Why PR agencies need to get it when it comes to content marketing!

Why PR agencies need to lift their game when it comes to content marketingI’m feeling testy and here’s why. I just wasted an hour of my life editing and prepping an article for my website that ended up being unusable. Why, preytell, was it unusable? Well, let me enlighten you.

The article was sent by a PR agency that claims to specialise content creation. On first glance the article sent to me contained valuable information and seemed to be linked to authoritative websites. However, upon a more indepth read, it was clear the article was paid for by a client looking for SEO link juice and the agency representative was evasive about who the author was.

Now, I am approached by digital agencies all the time. However, lately I’ve noticed a trend towards pushing content that is purely designed to boost search engine rankings for a paying client. Often that content comes with a dubious author name and bio. I try really hard to sort out the fake authors from the real ones but lately it’s just been ridonc! I thought my detailed author guidelines might scare off the time-wasters, but no dice. So, I’ve now made the decision to only accept articles from real people with real social profiles and a real passion for content marketing. If they can’t put a credible name to their pieces, then I don’t want to publish them.

My question is, how is it possible to work in the PR or digital marketing space without having a credible social presence?

PR agencies clearly need to lift their game. Content creation is not about SEO and it is not about rehashing stats. It is about answering your potential clients’ questions and addressing the problems that keeps them up late at night! It is about genuinely caring about consumers, not about manipulating bloggers to publish content they aren’t getting paid for (but the agency is).

My opinion is agencies need to either ghost write pieces and let clients take full credit (I acknowledge that not everyone can or should write blog posts),or make darn sure that a real person with credibility in whatever field they are writing about can take ownership and respond to comments.

So, content creators and PR pros, if you have to make up an author and bio in order to get a story out there into the blogosphere, just stop! Stop! I have better things to do with my time than vett content from phantom writers who could care less about my clients or their own.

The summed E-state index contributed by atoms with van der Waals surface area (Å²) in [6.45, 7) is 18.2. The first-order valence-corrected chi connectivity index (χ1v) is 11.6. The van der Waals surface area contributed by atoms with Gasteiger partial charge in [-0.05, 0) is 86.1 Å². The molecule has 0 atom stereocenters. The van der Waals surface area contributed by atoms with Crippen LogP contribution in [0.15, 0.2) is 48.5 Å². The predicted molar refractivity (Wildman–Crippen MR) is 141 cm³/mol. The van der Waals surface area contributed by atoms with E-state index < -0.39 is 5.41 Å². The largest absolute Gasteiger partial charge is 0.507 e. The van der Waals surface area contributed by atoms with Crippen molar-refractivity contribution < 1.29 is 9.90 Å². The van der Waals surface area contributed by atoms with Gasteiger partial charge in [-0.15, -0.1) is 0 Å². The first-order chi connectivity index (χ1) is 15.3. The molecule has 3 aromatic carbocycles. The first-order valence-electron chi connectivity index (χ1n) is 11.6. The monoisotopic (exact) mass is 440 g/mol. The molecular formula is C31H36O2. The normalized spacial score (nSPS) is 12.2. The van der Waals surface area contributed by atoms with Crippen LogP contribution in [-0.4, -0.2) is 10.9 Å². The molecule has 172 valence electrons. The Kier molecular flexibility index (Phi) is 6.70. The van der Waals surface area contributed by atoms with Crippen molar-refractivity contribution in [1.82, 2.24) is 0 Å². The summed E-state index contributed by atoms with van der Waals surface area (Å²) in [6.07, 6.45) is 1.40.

Rant over.

ps: I thought long and hard about this blog post. It’s been weighing on me for awhile and this experience was just the straw that broke the camel’s back. Regular readers of my blog know that I don’t rant like this usually, but when you’re a solo business owner, time is money and I take it personally when someone wastes my time because that’s time I could have spent with my kids, my husband, my loyal clients and followers, a good book or my business. If you’re a blogger who’s experienced something similar, I invite you to leave a comment below and if you’re someone looking to hire me at some stage, know that I will always put your interests first.

  • Anne Maybus

    Yes, I’ve had quite a few of the same thing over the last year or so and it stinks of desperation. I’ve also had clients ask me about people proposing to write a “guest post” for their blogs when really all they want to do is plant linkbacks wherever they can. I totally agree with you – content creation should not be about self-promotion. It’s about helping your clients and caring about them. Great post, Cas.

    • http://www.casmccullough.com/ Cas McCullough

      Thanks for your comment Anne! And congrats on being one who truly gets it! I’m a big fan of your work!

      • Anne Maybus

        That’s really kind of you to say. You know I’m a fan of yours, too. :)

        • http://www.casmccullough.com/ Cas McCullough

          Nawww! mutual admiration society! ๐Ÿ˜›

  • http://b2bdigital.net/ Eric Wittlake